1994 - present
The allele polymorphism of the RHD gene
Our main research focus is the molecular characterization of RHD alleles in whites.
We described more than 20 novel RHD alleles. Some of them were shown to be clinically relevant.
We established the molecular cause of the weak D phenotype, which was a 50-year old enigma in RH blood group serology. We refuted the long-standing dogma of a normal antigen D in probands with weak D antigen expression. Our methods and data allowed the correlation of anti-D immunization with distinct molecularly defined RHD alleles.
We showed that the reconsideration of previous serologic and clinical data for partial D in view of their underlying molecular structures is worthwhile and may reveal unexpected immunohematologic features.
Our basic research results had several spin-offs for the clinical practice. We try to rapidly introduce them in the routine as exemplified by our current and completed development activities.
1998 - present
Rhesus Immunization Surveillance - National Registry
In the German Guidelines for Blood Grouping and Blood Transfusion (Hemotherapy) ("Guidelines") a new method for RhD-typing in transfusion recipients has been recommended since December 1996. Many patients with weak D expression who were previously transfused with Rh-negative blood, has since been transfused RhD-positive. The surveillance of all anti D-immunizations in carriers of the antigen D, of the RHD gene or of any segments thereof shall provide that no adverse effect of the new RhD-typing may remain undetected in the area of coverage of the "Guidelines". To retrieve data for comparison, probands shall be tested and registered, too, whose anti D-immunization is proven to have occurred before 1997.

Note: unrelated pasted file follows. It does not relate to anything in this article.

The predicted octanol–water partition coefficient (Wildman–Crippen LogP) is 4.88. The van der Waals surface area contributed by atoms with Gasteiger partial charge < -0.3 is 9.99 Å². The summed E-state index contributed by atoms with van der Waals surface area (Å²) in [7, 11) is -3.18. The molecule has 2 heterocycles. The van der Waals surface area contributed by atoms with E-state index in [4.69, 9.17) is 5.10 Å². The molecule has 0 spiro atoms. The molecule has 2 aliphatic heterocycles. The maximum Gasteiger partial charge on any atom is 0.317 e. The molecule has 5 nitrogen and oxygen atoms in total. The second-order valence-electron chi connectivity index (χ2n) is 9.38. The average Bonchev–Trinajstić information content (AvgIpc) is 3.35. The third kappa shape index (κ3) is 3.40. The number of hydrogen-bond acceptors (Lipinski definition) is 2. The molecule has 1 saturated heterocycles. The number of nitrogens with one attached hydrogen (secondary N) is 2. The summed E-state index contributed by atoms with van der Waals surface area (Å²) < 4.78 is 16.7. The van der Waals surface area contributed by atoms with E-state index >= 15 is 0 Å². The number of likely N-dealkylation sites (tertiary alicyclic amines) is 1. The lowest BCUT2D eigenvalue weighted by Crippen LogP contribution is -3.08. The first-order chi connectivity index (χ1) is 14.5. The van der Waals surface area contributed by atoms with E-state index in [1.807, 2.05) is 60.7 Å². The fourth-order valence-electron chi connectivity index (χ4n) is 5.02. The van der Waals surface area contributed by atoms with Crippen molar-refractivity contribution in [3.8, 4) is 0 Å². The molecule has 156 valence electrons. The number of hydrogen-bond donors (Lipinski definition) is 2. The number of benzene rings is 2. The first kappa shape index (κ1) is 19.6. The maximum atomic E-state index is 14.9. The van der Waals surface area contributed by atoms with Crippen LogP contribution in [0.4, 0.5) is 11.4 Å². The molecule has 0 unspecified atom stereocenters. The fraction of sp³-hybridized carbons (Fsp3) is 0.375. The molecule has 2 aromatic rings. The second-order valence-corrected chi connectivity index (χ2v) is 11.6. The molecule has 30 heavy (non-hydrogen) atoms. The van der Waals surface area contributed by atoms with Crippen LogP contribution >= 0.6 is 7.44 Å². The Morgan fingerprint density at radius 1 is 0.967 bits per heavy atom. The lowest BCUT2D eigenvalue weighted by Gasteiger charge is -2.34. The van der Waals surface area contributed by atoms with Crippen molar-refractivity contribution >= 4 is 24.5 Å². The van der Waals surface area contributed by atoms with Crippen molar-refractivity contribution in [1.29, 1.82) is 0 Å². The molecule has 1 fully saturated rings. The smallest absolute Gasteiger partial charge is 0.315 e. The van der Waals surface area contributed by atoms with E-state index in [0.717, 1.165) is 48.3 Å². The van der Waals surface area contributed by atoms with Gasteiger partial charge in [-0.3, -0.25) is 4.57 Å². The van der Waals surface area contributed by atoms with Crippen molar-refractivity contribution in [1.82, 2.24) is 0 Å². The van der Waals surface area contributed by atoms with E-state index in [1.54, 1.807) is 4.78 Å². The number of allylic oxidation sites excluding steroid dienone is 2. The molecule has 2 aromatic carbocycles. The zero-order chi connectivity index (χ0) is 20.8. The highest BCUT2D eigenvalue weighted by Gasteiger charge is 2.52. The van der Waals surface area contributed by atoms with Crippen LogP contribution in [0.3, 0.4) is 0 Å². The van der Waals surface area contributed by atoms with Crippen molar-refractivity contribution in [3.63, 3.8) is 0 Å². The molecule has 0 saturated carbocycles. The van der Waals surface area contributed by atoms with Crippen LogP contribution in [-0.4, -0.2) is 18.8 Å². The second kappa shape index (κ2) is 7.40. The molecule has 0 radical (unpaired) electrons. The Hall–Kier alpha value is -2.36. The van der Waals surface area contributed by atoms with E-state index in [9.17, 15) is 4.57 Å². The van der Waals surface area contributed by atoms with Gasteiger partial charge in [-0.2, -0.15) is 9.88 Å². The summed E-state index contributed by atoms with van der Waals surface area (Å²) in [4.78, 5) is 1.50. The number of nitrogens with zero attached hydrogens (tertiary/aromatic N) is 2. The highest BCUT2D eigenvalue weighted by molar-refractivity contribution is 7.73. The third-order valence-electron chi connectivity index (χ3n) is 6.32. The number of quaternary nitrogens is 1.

We maintain the German national registry for anti-D immunizations in RhD positive patients.
We characterize the molecular structures of the RHD gene involved in these immunizations. The results will be evaluated to control inadvertant adverse effects of the recommended RhD-typing strategy.
1996 - present
Development of strategies and methods for blood group genotyping
In collaboration with the Central Institute for Blood Transfusion, General Hospital, Innsbruck, Austria and the German Red Cross Blood Center, Oldenburg, Germany an easy-to-perform DNA-based method for the detection of the two RH genes and their alleles, including variant RHD alleles, was developed. The established exon-scanning RHD/CE polymerase chain reaction using sequence-specific primers complements current RH DNA typing strategies and was shown to be superior in the detection of variant RHD alleles.
Future work will focus on improving the versatility of the test system and its extension to other blood group genes and other blood group genotyping applications.
1995 - present
Monitoring of transfusion associated risk factors
The current literature is monitored on a continuous basis for known and new risk factors. We publish occasionally reviews for physicians and technician in clinical practice.
Current experimental work in collaboration with the Military Hospital Ulm is addressing potential contaminations in red blood cell components.